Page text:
To succeed, new Australian Prime Minister Malcolm Turnbull must unite his Liberal Party

PUBLISHED : Wednesday, 16 September, 2015, 2:13am
UPDATED : Wednesday, 16 September, 2015, 2:21am

A fourth Australian prime minister in five years gives the impression of constant political turbulence. But while Malcolm Turnbull's ousting of Tony Abbott for the leadership of the Liberal Party reflects divisions within the dominant grouping in the ruling coalition government, the key areas of foreign and international economic policies and national security will for now remain consistent. Staging a coup is only half the battle, after all; before there can be any changed outlook, the new leader has to bring about unity. It is to be hoped he succeeds; the nation and region need the moderate views and streak of realism that were so absent in his predecessor.

Turnbull, a former investment banker, lawyer and journalist, is Australia's most popular politician. His forward-looking views on issues like climate change, gay marriage, republicanism and immigration put him at odds with Abbott. That difference has given him a popularity beyond his conservative party to supporters of opposition political groups. But his leadership victory, by 54 votes to 44, shows hardliners remain a formidable force within his party.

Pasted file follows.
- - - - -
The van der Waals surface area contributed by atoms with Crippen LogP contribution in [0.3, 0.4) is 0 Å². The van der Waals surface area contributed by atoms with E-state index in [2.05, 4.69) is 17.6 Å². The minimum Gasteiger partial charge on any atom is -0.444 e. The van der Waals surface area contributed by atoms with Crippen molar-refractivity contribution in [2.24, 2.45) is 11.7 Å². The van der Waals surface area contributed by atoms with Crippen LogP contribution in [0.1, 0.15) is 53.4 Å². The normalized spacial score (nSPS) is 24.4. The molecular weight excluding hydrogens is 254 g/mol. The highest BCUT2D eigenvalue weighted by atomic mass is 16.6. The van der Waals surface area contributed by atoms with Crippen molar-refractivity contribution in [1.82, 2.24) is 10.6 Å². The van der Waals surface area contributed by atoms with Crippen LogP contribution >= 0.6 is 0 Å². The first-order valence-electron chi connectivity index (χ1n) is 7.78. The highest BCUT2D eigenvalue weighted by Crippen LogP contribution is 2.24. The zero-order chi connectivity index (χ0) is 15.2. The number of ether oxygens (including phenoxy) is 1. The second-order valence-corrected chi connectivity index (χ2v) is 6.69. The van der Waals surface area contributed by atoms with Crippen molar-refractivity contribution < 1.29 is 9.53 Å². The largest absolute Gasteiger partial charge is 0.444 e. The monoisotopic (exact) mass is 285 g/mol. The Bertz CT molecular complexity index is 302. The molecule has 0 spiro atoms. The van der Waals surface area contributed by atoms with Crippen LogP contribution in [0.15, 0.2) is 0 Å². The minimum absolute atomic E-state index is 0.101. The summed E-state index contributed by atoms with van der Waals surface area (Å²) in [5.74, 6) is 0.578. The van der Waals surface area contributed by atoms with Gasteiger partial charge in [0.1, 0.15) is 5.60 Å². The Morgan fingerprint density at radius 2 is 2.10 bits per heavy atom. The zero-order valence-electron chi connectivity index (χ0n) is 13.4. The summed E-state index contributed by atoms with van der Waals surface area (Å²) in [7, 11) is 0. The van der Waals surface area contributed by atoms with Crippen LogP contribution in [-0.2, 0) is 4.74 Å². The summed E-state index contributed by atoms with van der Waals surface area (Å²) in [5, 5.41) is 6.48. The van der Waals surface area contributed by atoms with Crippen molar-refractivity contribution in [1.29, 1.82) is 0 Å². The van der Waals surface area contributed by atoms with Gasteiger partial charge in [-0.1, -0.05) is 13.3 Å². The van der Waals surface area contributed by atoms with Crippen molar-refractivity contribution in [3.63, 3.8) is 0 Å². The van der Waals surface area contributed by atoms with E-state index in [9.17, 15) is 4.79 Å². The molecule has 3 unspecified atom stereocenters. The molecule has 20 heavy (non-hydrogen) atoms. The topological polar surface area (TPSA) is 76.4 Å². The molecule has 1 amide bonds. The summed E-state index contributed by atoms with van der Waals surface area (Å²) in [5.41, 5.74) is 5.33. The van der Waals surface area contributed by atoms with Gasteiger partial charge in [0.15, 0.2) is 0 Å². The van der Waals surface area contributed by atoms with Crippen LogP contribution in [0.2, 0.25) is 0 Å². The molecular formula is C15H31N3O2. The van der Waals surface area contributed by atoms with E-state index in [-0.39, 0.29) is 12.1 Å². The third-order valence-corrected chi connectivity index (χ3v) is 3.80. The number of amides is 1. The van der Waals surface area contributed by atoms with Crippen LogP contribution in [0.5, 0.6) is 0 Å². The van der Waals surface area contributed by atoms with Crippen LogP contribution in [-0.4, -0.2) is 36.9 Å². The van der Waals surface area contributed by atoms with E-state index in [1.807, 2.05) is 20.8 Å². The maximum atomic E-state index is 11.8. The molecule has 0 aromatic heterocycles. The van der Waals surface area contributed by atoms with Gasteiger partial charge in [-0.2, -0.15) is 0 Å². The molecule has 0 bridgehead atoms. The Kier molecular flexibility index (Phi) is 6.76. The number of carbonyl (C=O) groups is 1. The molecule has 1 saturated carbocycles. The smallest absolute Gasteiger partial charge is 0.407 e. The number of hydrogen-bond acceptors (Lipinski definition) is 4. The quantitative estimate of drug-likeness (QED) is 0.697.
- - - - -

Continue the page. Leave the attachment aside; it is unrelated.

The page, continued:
Business sentiment is high after his win. So, too, are hopes among environmentalists that Australia will again adopt a responsible approach towards global warming. Foreign Minister Julie Bishop retains her post, but the new leader's belief in conciliation marks a shift in approach towards China and key ally the US. An immediate challenge is winning approval in the upper house of parliament, where the coalition lacks a majority, for the free-trade pact with China, seen by the Labor Party opposition and unionists as a threat to jobs.

Australia's economic outlook is bleak. With falling demand for its minerals, growth has slowed to 2 per cent and there are fears of the first recession in 24 years. After the deep conservatism of Abbott, Turnbull offers a brighter future. But no matter how promising a leader he may seem, his success depends on finding unity, most importantly within his party.